This is the second “Broker Confidential” article. What is a Broker Confidential article? It’s me allowing any broker to write and say whatever they want to the entire #CRE world and do in anonymously. It’s unedited and unfiltered and sure to cause a bit of provocation. Enjoy. -Duke Long
So far, my company has worked with 1,000 different requirements for flex space. What follows are our learnings about why Duke’s predictions from 2014 have not yet come true in CRE.
Reason one: CRE transactions are often made with the needs of more than one individual in mind.
Transactions that have moved online are made by a single individual, for a single individual.
- Retail purchases
Proof: Look at digital ad spending. It is dominated by spending on purchases that are made by individuals. https://www.emarketer.com/content/digital-ad-spending-by-industry-2019
What is missing? Real Estate. This is because more than one person makes the choice, in most cases.
Reason two: Comparative CRE data is still opaque online. This creates friction, and friction kills transactions.
Pricing still reflects industry terms like price per square foot, Triple net, etc.
Total cost of ownership is not a clear concept.
In most industries online, pricing is clear, without confusing terminology that creates friction.
How do we get to zero friction? https://www.business.com/articles/zero-friction-approach/
- The first step is to identify areas of friction that currently exist in your business. Take a look at your sales process from the very beginning (which is likely marketing and advertising) to the very end (which, if all goes well, should be customer repurchasing).
- Identify any areas of friction that might come from your marketing efforts. This could very well be a disconnect between the supplied information and the actual services or products you offer. Make sure customers are supplied with the knowledge they need to make the right decision for their needs and be sure your website and landing pages reflect your business properly.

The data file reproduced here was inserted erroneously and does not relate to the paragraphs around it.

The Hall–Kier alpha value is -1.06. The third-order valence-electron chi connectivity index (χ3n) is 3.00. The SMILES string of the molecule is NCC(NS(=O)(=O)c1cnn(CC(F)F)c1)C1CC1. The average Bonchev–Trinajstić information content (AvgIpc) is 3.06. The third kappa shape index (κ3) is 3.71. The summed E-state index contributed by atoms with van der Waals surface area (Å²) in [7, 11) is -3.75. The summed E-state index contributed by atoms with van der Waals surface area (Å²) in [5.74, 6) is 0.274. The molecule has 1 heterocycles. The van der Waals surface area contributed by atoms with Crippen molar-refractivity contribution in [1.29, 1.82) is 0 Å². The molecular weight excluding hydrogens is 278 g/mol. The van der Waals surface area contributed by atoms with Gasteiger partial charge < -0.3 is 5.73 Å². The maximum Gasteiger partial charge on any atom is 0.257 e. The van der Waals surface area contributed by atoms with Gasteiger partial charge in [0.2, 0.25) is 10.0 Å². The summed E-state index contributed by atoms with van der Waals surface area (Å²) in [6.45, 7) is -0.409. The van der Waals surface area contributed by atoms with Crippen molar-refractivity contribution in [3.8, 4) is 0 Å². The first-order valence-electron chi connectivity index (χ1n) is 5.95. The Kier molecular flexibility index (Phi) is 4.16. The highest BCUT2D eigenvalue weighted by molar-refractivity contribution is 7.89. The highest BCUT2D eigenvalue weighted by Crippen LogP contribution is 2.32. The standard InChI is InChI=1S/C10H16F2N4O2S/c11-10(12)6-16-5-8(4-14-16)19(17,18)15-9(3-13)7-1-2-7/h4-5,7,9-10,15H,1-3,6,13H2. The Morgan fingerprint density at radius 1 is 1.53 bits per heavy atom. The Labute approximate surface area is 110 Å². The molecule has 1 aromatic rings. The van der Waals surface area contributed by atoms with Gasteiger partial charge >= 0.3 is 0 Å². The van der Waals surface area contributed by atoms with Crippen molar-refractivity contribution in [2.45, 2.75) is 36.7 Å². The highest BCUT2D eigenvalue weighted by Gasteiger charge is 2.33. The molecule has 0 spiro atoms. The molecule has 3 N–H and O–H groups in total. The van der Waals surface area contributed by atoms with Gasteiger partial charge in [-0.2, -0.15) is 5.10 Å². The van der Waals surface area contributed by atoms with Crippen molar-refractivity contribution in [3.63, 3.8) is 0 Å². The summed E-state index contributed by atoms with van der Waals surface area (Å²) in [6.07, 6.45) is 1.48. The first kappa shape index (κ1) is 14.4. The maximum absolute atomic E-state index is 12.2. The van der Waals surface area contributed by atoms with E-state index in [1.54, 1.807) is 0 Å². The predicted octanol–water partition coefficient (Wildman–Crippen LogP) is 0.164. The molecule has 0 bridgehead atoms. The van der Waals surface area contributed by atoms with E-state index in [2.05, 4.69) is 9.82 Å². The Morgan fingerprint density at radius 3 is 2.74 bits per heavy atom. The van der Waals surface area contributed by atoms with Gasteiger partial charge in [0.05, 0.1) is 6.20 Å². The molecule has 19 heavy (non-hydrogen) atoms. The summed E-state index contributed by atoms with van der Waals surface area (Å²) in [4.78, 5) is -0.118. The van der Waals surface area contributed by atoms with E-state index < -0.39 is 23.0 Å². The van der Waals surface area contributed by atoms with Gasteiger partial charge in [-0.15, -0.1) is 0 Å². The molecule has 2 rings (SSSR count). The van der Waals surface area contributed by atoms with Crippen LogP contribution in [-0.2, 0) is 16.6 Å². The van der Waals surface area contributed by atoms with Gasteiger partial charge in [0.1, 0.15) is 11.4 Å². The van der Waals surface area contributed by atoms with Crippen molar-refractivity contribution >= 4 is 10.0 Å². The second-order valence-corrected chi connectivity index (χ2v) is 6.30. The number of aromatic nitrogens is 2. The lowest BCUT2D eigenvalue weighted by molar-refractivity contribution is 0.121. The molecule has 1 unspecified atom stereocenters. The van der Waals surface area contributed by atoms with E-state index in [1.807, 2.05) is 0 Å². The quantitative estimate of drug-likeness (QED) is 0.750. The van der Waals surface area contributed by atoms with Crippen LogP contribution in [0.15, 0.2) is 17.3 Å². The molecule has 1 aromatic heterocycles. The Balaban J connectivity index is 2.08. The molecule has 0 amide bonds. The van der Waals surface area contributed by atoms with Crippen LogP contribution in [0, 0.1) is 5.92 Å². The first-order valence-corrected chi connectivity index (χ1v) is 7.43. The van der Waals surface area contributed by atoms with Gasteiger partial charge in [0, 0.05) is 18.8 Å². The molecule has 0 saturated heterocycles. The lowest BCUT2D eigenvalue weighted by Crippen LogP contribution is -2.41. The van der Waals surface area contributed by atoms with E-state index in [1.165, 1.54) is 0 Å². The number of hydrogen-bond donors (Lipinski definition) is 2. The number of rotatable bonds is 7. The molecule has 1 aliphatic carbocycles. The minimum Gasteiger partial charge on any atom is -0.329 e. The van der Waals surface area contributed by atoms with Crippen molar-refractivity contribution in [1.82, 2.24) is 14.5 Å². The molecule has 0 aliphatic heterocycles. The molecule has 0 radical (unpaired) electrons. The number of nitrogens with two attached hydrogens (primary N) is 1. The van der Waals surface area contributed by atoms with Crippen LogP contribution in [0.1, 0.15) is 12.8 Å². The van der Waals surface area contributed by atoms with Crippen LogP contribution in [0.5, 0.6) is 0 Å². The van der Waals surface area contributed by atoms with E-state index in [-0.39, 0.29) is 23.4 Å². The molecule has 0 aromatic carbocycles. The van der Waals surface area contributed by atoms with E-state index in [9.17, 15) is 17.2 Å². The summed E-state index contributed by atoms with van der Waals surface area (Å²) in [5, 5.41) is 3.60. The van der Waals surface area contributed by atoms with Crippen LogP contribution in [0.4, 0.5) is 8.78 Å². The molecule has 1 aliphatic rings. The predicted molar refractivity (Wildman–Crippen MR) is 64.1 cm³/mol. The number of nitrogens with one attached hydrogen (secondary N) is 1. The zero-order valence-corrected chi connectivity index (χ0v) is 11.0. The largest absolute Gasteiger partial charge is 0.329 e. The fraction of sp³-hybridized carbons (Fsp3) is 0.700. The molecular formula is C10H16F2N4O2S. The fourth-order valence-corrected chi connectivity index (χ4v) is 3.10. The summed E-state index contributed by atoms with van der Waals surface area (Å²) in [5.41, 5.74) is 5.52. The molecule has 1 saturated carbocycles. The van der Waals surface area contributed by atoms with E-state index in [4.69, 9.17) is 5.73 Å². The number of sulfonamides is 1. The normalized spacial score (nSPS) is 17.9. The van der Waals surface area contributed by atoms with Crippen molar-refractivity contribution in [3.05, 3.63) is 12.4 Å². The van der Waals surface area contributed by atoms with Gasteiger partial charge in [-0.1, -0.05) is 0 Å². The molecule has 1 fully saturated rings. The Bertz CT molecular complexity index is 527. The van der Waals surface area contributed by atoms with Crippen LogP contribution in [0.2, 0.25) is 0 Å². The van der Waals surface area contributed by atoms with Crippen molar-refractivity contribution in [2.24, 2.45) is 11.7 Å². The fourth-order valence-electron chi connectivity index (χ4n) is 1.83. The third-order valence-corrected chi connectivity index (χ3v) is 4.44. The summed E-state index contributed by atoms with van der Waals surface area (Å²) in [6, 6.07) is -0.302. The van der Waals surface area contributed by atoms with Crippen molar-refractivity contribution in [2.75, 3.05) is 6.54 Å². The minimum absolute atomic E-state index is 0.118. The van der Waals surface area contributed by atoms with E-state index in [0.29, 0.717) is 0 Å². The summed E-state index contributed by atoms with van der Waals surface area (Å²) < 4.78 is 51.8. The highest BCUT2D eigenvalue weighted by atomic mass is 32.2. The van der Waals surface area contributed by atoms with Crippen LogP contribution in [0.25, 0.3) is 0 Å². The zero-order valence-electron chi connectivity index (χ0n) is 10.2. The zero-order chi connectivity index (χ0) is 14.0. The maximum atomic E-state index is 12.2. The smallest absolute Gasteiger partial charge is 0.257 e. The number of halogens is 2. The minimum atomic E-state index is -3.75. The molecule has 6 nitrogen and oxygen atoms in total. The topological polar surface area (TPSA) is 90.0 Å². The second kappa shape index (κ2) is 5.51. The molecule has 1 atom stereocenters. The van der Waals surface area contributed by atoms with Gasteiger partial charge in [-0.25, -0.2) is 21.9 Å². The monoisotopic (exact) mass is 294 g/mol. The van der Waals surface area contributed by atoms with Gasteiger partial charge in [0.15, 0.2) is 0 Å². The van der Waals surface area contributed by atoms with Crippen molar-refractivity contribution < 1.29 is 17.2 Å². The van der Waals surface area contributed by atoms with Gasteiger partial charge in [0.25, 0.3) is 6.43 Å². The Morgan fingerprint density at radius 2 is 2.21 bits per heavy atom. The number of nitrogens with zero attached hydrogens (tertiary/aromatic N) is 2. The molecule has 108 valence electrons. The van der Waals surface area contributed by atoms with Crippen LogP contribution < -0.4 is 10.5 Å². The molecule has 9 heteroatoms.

- Now take a look at the sales funnel of your company. How does a customer go from informed to interested in purchasing? Are there multiple forms they need to complete? Do they have to contact numerous representatives for basic information on your products? The more steps you can eliminate for the customer, the more you reduce friction.
Reason three: Trust is low between Landlords and Tenants. The proof? Both sides expect negotiation.
Like buying a car, negotiating leases is expected in real estate.
Online, negotiation takes a different form:
- Customer Choice
Negotiation is only really required where there is not trust. https://www.forbes.com/2006/09/22/trust-economy-markets-tech_cx_th_06trust_0925harford.html#64b249d12e13
Reason four: There are few concepts of a trial period, or a “return” policy in CRE.
Can you imagine buying something online that wasn’t temporary (travel) or that you couldn’t return for years (retail)?
The rise of pop up shops could signal that this is changing…
- Temporary physical locations provide several benefits to D2C retailers who are considering establishing brick-and-mortar locations. For one, they provide them with the ability to see how customers will react to their products in person. They can also help influence key decisions on crafting the ideal in-store experience for future, permanent physical locations.
The only examples I can see in CRE are Popup retail and Coworking.
Reason five: Salaried employees are much more easy to replace with technology than those that are paid 100% commission. Brokers and brokerage firms take all of the risk.
+1 Thoughts and comments are always appreciated.